Jose Pasillas - Incubus Interview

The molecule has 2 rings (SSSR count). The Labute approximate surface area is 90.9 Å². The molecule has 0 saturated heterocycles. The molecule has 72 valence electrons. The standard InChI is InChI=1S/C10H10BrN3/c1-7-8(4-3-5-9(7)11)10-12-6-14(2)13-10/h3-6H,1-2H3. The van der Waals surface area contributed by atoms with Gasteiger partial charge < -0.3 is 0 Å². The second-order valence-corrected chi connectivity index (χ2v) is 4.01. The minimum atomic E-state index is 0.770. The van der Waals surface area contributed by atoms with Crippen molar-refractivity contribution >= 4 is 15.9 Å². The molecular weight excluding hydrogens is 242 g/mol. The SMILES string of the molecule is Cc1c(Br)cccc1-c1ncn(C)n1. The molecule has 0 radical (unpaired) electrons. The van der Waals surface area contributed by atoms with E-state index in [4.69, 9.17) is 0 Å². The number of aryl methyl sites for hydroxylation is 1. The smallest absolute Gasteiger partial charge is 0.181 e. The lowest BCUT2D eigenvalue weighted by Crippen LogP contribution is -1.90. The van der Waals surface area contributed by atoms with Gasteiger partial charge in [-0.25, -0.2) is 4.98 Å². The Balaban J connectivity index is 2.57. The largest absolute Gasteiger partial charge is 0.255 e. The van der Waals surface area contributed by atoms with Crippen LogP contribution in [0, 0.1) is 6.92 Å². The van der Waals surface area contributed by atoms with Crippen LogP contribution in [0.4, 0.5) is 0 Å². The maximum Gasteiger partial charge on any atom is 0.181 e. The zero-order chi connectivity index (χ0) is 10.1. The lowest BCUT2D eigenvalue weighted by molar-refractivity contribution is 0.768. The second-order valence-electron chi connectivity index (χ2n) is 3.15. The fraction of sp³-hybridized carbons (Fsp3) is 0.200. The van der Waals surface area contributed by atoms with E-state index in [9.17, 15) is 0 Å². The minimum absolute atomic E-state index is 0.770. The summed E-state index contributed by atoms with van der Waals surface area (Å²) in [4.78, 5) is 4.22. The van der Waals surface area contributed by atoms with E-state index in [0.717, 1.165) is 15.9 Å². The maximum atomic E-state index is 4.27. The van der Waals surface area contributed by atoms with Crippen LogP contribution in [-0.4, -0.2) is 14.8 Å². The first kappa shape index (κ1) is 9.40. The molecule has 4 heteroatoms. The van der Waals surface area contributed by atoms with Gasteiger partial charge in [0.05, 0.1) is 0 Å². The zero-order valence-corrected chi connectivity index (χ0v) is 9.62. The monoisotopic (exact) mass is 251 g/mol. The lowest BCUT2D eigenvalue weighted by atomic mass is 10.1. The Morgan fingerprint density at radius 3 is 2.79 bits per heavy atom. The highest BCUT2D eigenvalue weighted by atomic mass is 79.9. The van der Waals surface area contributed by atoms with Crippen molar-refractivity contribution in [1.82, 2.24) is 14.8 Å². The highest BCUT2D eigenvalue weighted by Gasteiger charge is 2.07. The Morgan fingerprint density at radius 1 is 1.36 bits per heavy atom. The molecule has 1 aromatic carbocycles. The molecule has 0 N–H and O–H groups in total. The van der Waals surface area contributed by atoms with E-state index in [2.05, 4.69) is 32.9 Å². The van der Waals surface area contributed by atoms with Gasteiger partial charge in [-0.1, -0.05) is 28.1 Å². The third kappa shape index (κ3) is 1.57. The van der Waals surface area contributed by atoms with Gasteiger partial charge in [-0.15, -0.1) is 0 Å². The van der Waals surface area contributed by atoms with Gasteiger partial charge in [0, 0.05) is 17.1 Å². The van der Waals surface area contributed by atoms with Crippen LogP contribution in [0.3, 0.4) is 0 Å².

Incubus drummer Jose Pasillas is on the brink of releasing an original art collection entitled ‘Abstract & Rhythm Landscapes’ on November 1st.